NATO: Russian missiles able to target European cities ‘with little warning time’

By Illia Ponomarenko. Published Feb. 12. Updated Feb. 12 at 8:13 pm

A man looks at a Russian Topol intercontinental ballistic missile launcher at the permanent exhibition of military equipment and vehicles at Patriot Park in Kubinka, outside Moscow, on Sept. 8, 2016.Photo by AFP PHOTO / Utkin

BRUSSELS — Russia’s long-standing progress in developing intermediate-range missiles, both nuclear and conventional, and the most advanced supersonic weapons has reached the point of gaining superiority over NATO’s capabilities of the same class.

The situation is growing so serious that, even now, the Kremlin has more non-strategic, dual-capable missiles than NATO allies have either developed or deployed over the last several years, officials from the 29-member security bloc asserted during an off-the-record conversation with journalists at NATO headquarters in Brussels on Feb. 12.

“Over the past two decades, Russia has been steadily modernizing its intercontinental ballistic missile (ICBM) forces, replacing legacy Soviet-era missiles with new, single- and multiple-warhead missile systems,” the alliance stated.

“In addition, many of Russia’s medium- and intermediate-ranged missile systems, including Kalibr sea-launched cruise missiles, Iskander ballistic missile systems, and its newer SSC-8 missile system, are able to deliver either nuclear and conventional warheads.”

“These are missiles that are mobile, easy-to-hide, and able to reach major European cities with little warning time.”

NATO sees this rapid development as a direct threat to its security — and also as something that “creates deep uncertainty over Moscow’s intentions” and bolsters the risk of escalation or a misperception that could trigger a conflict.

The regional disbalance of the NATO and Russian intermediate-range missile stockpile is now a reality in Europe, the NATO officials admitted, although they noted that this issue does not influence the power balance at the strategic level.

The alliance also noted that the Kremlin is not in the position of being forced to counteract NATO’s overwhelming missile defense that directly jeopardizes Russia’s security: In reality, Russia was already capable of penetrating the Western air defense.

NATO’s conventional buildup of the recent years was also not an excuse for the Kremlin’s missile fever — the alliance started amplifying its eastern flank, particularly by deploying additional troops to Poland and Baltic nations, only as a reaction to Russia’s overt aggression against Ukraine in Crimea in 2014, NATO said.

The most serious concern is now the Russian rapid progress in hypersonic weapons — the most advanced innovation of recent years, which offers the prospect of a brand new class of super-effective missiles that combine the enormous speed of ballistic missiles and the maneuverability of cruise missiles.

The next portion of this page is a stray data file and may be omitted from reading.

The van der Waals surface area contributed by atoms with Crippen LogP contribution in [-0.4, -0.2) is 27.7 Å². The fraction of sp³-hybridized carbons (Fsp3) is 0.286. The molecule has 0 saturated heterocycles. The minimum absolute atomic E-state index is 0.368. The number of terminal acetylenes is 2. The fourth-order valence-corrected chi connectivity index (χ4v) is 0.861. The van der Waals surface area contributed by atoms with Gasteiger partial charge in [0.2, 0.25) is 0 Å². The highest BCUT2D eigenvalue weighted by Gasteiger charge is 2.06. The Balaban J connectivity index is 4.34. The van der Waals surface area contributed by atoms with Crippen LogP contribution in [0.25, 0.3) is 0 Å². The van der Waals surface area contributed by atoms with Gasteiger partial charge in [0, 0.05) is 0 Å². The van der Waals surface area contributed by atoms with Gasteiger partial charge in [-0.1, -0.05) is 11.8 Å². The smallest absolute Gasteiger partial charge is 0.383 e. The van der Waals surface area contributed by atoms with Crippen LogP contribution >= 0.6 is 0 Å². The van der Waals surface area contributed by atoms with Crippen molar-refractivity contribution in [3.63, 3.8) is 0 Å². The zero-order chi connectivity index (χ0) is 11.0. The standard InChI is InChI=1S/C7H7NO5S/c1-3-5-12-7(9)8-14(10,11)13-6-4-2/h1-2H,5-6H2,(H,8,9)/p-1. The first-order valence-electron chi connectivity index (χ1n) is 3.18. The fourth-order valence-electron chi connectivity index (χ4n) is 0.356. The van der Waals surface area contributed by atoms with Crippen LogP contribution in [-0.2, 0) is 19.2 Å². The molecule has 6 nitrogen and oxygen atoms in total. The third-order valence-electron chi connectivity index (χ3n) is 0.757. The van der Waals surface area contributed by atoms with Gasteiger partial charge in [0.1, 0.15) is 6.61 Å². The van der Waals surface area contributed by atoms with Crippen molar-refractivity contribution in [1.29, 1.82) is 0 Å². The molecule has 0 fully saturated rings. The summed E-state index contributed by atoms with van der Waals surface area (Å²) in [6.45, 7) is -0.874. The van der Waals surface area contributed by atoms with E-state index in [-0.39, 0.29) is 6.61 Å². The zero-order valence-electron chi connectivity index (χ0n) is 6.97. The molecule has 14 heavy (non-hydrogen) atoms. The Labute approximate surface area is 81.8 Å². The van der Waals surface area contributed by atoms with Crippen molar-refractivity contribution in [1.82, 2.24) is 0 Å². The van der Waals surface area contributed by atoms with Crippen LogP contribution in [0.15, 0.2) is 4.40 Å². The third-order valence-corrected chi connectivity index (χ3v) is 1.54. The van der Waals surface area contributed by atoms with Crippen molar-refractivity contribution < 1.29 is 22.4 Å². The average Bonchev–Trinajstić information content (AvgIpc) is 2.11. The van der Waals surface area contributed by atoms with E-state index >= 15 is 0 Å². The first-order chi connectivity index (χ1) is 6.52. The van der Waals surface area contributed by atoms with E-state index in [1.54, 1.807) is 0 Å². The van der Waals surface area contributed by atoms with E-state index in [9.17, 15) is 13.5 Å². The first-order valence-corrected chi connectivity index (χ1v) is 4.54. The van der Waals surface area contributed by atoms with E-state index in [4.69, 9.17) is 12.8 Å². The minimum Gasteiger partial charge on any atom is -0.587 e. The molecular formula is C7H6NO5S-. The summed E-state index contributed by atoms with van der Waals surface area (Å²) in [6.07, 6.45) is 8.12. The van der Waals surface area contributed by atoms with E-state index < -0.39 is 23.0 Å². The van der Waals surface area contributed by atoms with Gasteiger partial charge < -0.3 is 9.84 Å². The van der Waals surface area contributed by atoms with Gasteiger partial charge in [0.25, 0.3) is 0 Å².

Fresh Russian designs of such weapons are known to be capable of sticking to evasive altitudes, which makes them even more effective in penetrating air defense barriers and avoiding being detected.

And Russia’s deployment of new hypersonic weapons is continuing at a rapid pace — as NATO officials noted, as recently as in late December, the Russians finished deploying the first Avangard hypersonic glide vehicles. And in January, they also tested their Kinzhal hypersonic air-launched systems.

The alliance added that, contrary to skepticism from many Western experts, the Kremlin was not bluffing — Russia’s progress in supersonic weaponry is a reality.

Additionally, the Kremlin continues investing in its nuclear stockpile, particularly regarding its 9M730 Burevestnik (NATO reporting name SSC-X-9 Skyfallexperimental nuclear-armed cruise missile, which reportedly has an unlimited range thanks to its nuclear-powered propulsion system.

Moreover, the Kremlin’s steadfast denialism regarding the Nyonoksa radiation accident of August 2019, during which five engineers were killed and three wounded in a failed test of a Skyfall rocket, also shows Russia is carefully avoiding any transparency in its nuclear buildup, NATO officials noted.

Other than that, NATO is concerned about the fact that, during Russia’s military exercises Grom in 2019, both strategic and non-strategic forces were involved in maneuvers for the first time since the end of the Cold War.

Nonetheless, NATO officials reiterated that the alliance would stick to a purely defensive reaction to the Russian developments, particularly by adapting NATO exercises to the new reality, as well as by bolstering its missile defenses, intelligence, surveillance and conventional forces.

They noted that NATO does not seek a new arms race, nor does it have intentions to deploy new nuclear missiles in Europe or to mirror Russian behavior.

“But we will also ensure that our nuclear deterrent remains safe, secure, and effective,” they assured.



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